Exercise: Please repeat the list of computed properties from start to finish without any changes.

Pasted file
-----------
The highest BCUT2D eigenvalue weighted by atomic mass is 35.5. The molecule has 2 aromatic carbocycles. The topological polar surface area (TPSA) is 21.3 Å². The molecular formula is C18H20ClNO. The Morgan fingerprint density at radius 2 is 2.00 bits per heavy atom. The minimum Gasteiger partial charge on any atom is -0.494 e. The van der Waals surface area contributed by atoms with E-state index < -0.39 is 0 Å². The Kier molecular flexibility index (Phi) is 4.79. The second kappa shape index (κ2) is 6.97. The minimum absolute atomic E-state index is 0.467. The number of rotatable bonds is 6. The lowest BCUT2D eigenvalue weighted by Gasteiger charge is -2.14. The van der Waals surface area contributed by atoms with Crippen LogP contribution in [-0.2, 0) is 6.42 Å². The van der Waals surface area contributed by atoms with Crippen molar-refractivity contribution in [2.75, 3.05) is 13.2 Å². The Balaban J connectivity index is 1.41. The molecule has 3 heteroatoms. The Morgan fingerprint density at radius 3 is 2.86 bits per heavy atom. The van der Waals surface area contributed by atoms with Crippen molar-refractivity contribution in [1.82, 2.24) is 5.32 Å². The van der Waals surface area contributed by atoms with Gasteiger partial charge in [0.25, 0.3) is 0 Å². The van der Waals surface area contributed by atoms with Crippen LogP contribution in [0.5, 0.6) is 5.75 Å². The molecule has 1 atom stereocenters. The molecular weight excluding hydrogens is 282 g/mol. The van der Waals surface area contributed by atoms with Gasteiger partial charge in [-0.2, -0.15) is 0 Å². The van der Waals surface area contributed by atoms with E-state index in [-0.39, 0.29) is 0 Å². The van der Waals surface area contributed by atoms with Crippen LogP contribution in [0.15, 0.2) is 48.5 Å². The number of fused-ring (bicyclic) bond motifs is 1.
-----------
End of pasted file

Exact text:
The highest BCUT2D eigenvalue weighted by atomic mass is 35.5. The molecule has 2 aromatic carbocycles. The topological polar surface area (TPSA) is 21.3 Å². The molecular formula is C18H20ClNO. The Morgan fingerprint density at radius 2 is 2.00 bits per heavy atom. The minimum Gasteiger partial charge on any atom is -0.494 e. The van der Waals surface area contributed by atoms with E-state index < -0.39 is 0 Å². The Kier molecular flexibility index (Phi) is 4.79. The second kappa shape index (κ2) is 6.97. The minimum absolute atomic E-state index is 0.467. The number of rotatable bonds is 6. The lowest BCUT2D eigenvalue weighted by Gasteiger charge is -2.14. The van der Waals surface area contributed by atoms with Crippen LogP contribution in [-0.2, 0) is 6.42 Å². The van der Waals surface area contributed by atoms with Crippen molar-refractivity contribution in [2.75, 3.05) is 13.2 Å². The Balaban J connectivity index is 1.41. The molecule has 3 heteroatoms. The Morgan fingerprint density at radius 3 is 2.86 bits per heavy atom. The van der Waals surface area contributed by atoms with Crippen molar-refractivity contribution in [1.82, 2.24) is 5.32 Å². The van der Waals surface area contributed by atoms with Gasteiger partial charge in [0.25, 0.3) is 0 Å². The van der Waals surface area contributed by atoms with Crippen LogP contribution in [0.5, 0.6) is 5.75 Å². The molecule has 1 atom stereocenters. The molecular weight excluding hydrogens is 282 g/mol. The van der Waals surface area contributed by atoms with Gasteiger partial charge in [-0.2, -0.15) is 0 Å². The van der Waals surface area contributed by atoms with E-state index in [-0.39, 0.29) is 0 Å². The van der Waals surface area contributed by atoms with Crippen LogP contribution in [0.15, 0.2) is 48.5 Å². The number of fused-ring (bicyclic) bond motifs is 1.